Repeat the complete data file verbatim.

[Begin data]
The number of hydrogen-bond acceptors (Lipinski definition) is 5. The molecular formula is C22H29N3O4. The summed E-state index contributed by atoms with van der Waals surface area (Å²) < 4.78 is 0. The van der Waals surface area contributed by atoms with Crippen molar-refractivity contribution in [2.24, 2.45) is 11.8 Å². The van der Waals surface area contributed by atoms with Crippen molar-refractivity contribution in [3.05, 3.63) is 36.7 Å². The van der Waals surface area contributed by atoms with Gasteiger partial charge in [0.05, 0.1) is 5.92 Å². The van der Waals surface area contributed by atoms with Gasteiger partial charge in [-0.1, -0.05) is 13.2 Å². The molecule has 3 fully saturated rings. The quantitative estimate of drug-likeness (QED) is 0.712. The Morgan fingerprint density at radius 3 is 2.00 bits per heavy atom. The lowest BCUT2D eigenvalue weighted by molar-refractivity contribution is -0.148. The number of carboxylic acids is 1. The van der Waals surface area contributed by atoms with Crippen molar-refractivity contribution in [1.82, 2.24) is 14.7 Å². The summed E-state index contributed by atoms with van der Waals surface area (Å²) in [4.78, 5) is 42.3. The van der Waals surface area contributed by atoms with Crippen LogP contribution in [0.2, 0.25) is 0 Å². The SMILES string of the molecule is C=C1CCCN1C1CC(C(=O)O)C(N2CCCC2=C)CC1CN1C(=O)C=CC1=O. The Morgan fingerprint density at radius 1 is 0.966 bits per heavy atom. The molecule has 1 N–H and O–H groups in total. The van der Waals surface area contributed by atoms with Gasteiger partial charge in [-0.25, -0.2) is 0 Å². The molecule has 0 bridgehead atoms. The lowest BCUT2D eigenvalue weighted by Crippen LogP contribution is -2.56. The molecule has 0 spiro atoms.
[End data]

The number of hydrogen-bond acceptors (Lipinski definition) is 5. The molecular formula is C22H29N3O4. The summed E-state index contributed by atoms with van der Waals surface area (Å²) < 4.78 is 0. The van der Waals surface area contributed by atoms with Crippen molar-refractivity contribution in [2.24, 2.45) is 11.8 Å². The van der Waals surface area contributed by atoms with Crippen molar-refractivity contribution in [3.05, 3.63) is 36.7 Å². The van der Waals surface area contributed by atoms with Gasteiger partial charge in [0.05, 0.1) is 5.92 Å². The van der Waals surface area contributed by atoms with Gasteiger partial charge in [-0.1, -0.05) is 13.2 Å². The molecule has 3 fully saturated rings. The quantitative estimate of drug-likeness (QED) is 0.712. The Morgan fingerprint density at radius 3 is 2.00 bits per heavy atom. The lowest BCUT2D eigenvalue weighted by molar-refractivity contribution is -0.148. The number of carboxylic acids is 1. The van der Waals surface area contributed by atoms with Crippen molar-refractivity contribution in [1.82, 2.24) is 14.7 Å². The summed E-state index contributed by atoms with van der Waals surface area (Å²) in [4.78, 5) is 42.3. The van der Waals surface area contributed by atoms with Crippen LogP contribution in [0.2, 0.25) is 0 Å². The SMILES string of the molecule is C=C1CCCN1C1CC(C(=O)O)C(N2CCCC2=C)CC1CN1C(=O)C=CC1=O. The Morgan fingerprint density at radius 1 is 0.966 bits per heavy atom. The molecule has 1 N–H and O–H groups in total. The van der Waals surface area contributed by atoms with Gasteiger partial charge in [-0.25, -0.2) is 0 Å². The molecule has 0 bridgehead atoms. The lowest BCUT2D eigenvalue weighted by Crippen LogP contribution is -2.56. The molecule has 0 spiro atoms.